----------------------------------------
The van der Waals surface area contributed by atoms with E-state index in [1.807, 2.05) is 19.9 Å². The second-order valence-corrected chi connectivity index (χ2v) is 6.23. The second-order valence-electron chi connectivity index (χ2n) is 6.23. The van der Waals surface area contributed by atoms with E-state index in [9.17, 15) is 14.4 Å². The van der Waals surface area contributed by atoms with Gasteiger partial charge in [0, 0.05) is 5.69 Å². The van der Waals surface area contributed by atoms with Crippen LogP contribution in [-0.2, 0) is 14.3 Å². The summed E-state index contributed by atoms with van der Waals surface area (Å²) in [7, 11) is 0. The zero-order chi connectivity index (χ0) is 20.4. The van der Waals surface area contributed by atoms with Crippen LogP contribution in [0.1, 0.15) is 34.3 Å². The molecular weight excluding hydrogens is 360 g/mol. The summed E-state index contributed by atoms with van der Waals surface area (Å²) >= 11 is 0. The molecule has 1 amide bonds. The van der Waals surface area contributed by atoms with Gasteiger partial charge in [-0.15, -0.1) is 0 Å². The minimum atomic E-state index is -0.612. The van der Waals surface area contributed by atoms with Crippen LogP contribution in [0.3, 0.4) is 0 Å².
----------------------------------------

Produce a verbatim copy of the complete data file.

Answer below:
The van der Waals surface area contributed by atoms with E-state index in [1.807, 2.05) is 19.9 Å². The second-order valence-corrected chi connectivity index (χ2v) is 6.23. The second-order valence-electron chi connectivity index (χ2n) is 6.23. The van der Waals surface area contributed by atoms with E-state index in [9.17, 15) is 14.4 Å². The van der Waals surface area contributed by atoms with Gasteiger partial charge in [0, 0.05) is 5.69 Å². The van der Waals surface area contributed by atoms with Crippen LogP contribution in [-0.2, 0) is 14.3 Å². The summed E-state index contributed by atoms with van der Waals surface area (Å²) in [7, 11) is 0. The zero-order chi connectivity index (χ0) is 20.4. The van der Waals surface area contributed by atoms with Crippen LogP contribution in [0.1, 0.15) is 34.3 Å². The molecular weight excluding hydrogens is 360 g/mol. The summed E-state index contributed by atoms with van der Waals surface area (Å²) >= 11 is 0. The molecule has 1 amide bonds. The van der Waals surface area contributed by atoms with Gasteiger partial charge in [-0.15, -0.1) is 0 Å². The minimum atomic E-state index is -0.612. The van der Waals surface area contributed by atoms with Crippen LogP contribution in [0.3, 0.4) is 0 Å².